Operations Anglerphish and Firewall were among the most audacious but disastrous attempts by the FBI to infiltrate and disrupt hackers. In the case of Anglerphish, Johnson managed to outwit the secret service and steal some $130,000 in illegal tax refunds while working as their informant.
Gonzalez’s triple crossing was even more jaw-dropping. He managed to pull off what is believed to be the biggest fraud in cyber history while working on behalf of the secret service. He cracked into credit and debit card databases and stole millions of identities, while simultaneously pulling his federal salary. He was sentenced in March last year to two concurrent 20-year prison terms.
But Poulsen believes the FBI and secret service have had victories, smashing several hacker forums and destroying the sense of invulnerability their members had previously enjoyed.
“The carders’ sense of invulnerability is shattered, their commerce is tariffed by paranoia and mistrust, the veil of secrecy that once protected hackers and corporations alike has mostly evaporated,” he writes.
The FBI will not comment on its methods, nor on how successful it has been in crawling under the skin of the hacker community. Its spokeswoman said agents follow guidelines on the use of informants set by the attorney general, and each case is different.
Kevin Mitnick, dubbed the world’s most wanted hacker when he spent three years on the run from the FBI for cracking into banks and telecoms companies, has studied all the big hacker criminal cases over the past 20 years. In almost all cases, he says, hackers have been turned into informants out of the desire to save their own skins faced with long prison sentences.
“I’d say that 99.9% of informants are doing it because they want to reduce their own criminal sentences. In nearly every case, hackers get scared because they fear the government will throw the book at them.”
Mitnick knows what he is talking about. In a forthcoming memoir, Ghost in the Wires, he tells how his long-term hacking partner, Lewis de Payne, co-operated with the authorities . “We were close hacking partners for 20 years, so it was disappointing, though not exactly surprising. He had lots of bravado – he wasn’t scared, he wouldn’t cave – but the moment the Feds came after him, he collapsed.”
Mitnick refused to play ball with the FBI by informing, and for that stubbornness was rewarded with a five-year prison sentence from which he emerged in 2000. “I refused to co-operate as it was against my moral fibre to reduce my sentence and hand it to somebody else. So I sat in prison much longer than I otherwise would.”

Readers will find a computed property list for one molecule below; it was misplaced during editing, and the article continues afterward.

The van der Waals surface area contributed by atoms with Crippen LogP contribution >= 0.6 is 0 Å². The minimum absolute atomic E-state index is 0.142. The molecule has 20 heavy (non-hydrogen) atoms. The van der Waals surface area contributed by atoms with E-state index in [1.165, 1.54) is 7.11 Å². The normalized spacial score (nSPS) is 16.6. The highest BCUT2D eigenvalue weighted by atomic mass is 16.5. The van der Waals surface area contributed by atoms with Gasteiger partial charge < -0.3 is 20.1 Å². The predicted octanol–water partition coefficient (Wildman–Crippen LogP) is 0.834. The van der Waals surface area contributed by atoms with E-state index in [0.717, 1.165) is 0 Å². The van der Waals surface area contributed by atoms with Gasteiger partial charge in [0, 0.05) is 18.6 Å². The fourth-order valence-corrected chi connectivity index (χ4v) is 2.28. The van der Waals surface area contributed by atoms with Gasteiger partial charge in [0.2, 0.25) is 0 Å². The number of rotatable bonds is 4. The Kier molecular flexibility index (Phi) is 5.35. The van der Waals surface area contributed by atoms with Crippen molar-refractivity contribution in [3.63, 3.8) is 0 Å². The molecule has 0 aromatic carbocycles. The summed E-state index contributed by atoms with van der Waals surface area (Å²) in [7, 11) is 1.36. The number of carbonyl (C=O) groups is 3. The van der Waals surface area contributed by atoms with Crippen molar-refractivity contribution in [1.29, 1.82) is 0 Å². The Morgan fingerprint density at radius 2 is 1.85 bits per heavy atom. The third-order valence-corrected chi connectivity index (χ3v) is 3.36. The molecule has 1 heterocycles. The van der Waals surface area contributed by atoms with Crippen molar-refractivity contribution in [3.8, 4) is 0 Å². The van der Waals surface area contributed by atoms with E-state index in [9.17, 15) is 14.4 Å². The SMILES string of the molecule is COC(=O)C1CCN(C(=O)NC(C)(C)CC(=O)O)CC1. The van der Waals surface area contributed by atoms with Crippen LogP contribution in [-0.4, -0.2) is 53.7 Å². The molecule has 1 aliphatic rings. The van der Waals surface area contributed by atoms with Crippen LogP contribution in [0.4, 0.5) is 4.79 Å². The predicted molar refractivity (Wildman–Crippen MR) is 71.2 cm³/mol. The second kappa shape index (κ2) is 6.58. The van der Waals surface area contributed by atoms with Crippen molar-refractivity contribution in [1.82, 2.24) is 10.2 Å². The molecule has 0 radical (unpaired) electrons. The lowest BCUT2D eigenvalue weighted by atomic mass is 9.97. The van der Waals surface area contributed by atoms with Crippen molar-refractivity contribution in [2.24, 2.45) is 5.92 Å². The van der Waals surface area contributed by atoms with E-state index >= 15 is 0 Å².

In most cases, the tool used by the FBI and secret service to turn naturally anti-authoritarian hackers into agents of the state is quite simple: fear. A hacker is picked up and charged with various crimes. Just as they are starting to contemplate spending the rest of their youth behind bars, they are given a glimmer of hope. Co-operate with us, the Feds say, by “proffering” information against others, and we will grant you limited immunity so that nothing you say can be used against you. If the information proves useful, we will lop years off your sentence.
It is the same time-worn technique applied to drug dealers or mobsters or any other community that stands outside the law – get the little guy to turn on the big guy. But it has been especially effective when applied to hackers who lack the collective resistance to police pressure afforded by a mafia family or organised drug gang. “Hackers like to talk tough behind the keyboard, but as soon as the handcuffs are slapped on them and they face federal indictment, everything changes,” says Mitnick.
The system for turning hackers into informants is morally corrupt, in Mitnick’s view, because it involves a material inducement. “The snitch is getting paid in terms of less time in jail in exchange for their testimony. I have a problem with that, it’s no different to paying someone $10,000 for their testimony, it’s still payment even if it is in reduced sentence not money.”
Jennifer Granick, an expert on cyber law who has represented several prominent hackers in cases involving informants, says such plea bargaining can distort the legal process. “The reduction in sentence is typically in proportion to how useful the information is that’s given. That’s a perverse incentive to lie, as the bigger the story you give the more it will be in your benefit.”
As for Spot the Fed, the game is still being played at Defcon conventions in Las Vegas. Moss says it’s not quite the soaraway hit it used to be. On the one hand, federal agents have become much more adept at blending in with the crowd. In the old days they would wear the wrong shoes or use the wrong vocabulary, and could be detected a mile away. Today, they’ve got the hacker look down to an art.
On the other hand, Moss says, FBI agents are often all too happy to be publicly identified. “These days it’s got to the point where undercover agents will out themselves, just to get the T-shirt that says ‘I am the Fed’.”